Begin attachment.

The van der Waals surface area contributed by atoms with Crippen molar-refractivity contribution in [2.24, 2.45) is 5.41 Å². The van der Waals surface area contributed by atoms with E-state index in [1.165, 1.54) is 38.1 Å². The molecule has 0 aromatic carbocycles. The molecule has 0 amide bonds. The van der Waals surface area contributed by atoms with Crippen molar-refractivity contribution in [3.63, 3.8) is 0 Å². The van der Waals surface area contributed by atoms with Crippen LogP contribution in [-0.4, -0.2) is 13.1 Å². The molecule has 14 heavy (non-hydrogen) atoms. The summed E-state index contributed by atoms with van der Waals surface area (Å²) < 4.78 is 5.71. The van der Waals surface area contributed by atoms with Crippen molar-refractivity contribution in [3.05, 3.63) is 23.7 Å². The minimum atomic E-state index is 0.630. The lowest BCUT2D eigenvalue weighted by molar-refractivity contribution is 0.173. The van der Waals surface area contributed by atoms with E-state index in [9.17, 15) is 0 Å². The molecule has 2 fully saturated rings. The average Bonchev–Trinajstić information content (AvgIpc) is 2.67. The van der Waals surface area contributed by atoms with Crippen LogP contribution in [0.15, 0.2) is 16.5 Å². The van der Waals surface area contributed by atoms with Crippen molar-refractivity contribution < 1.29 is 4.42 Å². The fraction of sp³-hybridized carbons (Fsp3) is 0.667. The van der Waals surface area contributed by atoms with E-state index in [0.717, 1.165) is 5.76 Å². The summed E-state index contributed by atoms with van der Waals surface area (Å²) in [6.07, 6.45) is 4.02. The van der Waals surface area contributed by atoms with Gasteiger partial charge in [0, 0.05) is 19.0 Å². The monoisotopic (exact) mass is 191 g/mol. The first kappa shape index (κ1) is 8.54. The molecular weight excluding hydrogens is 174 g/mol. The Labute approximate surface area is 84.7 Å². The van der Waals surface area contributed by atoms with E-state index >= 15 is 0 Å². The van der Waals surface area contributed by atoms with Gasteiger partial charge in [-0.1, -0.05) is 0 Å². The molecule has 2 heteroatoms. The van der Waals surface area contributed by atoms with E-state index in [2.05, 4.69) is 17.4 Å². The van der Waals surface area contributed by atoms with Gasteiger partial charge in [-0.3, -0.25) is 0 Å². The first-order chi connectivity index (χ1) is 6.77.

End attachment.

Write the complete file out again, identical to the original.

The van der Waals surface area contributed by atoms with Crippen molar-refractivity contribution in [2.24, 2.45) is 5.41 Å². The van der Waals surface area contributed by atoms with E-state index in [1.165, 1.54) is 38.1 Å². The molecule has 0 aromatic carbocycles. The molecule has 0 amide bonds. The van der Waals surface area contributed by atoms with Crippen molar-refractivity contribution in [3.63, 3.8) is 0 Å². The van der Waals surface area contributed by atoms with Crippen LogP contribution in [-0.4, -0.2) is 13.1 Å². The molecule has 14 heavy (non-hydrogen) atoms. The summed E-state index contributed by atoms with van der Waals surface area (Å²) < 4.78 is 5.71. The van der Waals surface area contributed by atoms with Crippen molar-refractivity contribution in [3.05, 3.63) is 23.7 Å². The minimum atomic E-state index is 0.630. The lowest BCUT2D eigenvalue weighted by molar-refractivity contribution is 0.173. The van der Waals surface area contributed by atoms with E-state index in [9.17, 15) is 0 Å². The molecule has 2 fully saturated rings. The average Bonchev–Trinajstić information content (AvgIpc) is 2.67. The van der Waals surface area contributed by atoms with Crippen LogP contribution in [0.15, 0.2) is 16.5 Å². The van der Waals surface area contributed by atoms with Crippen molar-refractivity contribution < 1.29 is 4.42 Å². The fraction of sp³-hybridized carbons (Fsp3) is 0.667. The van der Waals surface area contributed by atoms with E-state index in [0.717, 1.165) is 5.76 Å². The summed E-state index contributed by atoms with van der Waals surface area (Å²) in [6.07, 6.45) is 4.02. The van der Waals surface area contributed by atoms with Gasteiger partial charge in [0, 0.05) is 19.0 Å². The monoisotopic (exact) mass is 191 g/mol. The first kappa shape index (κ1) is 8.54. The molecular weight excluding hydrogens is 174 g/mol. The Labute approximate surface area is 84.7 Å². The van der Waals surface area contributed by atoms with E-state index >= 15 is 0 Å². The van der Waals surface area contributed by atoms with Gasteiger partial charge in [-0.1, -0.05) is 0 Å². The molecule has 2 heteroatoms. The van der Waals surface area contributed by atoms with E-state index in [2.05, 4.69) is 17.4 Å². The van der Waals surface area contributed by atoms with Gasteiger partial charge in [-0.3, -0.25) is 0 Å². The first-order chi connectivity index (χ1) is 6.77.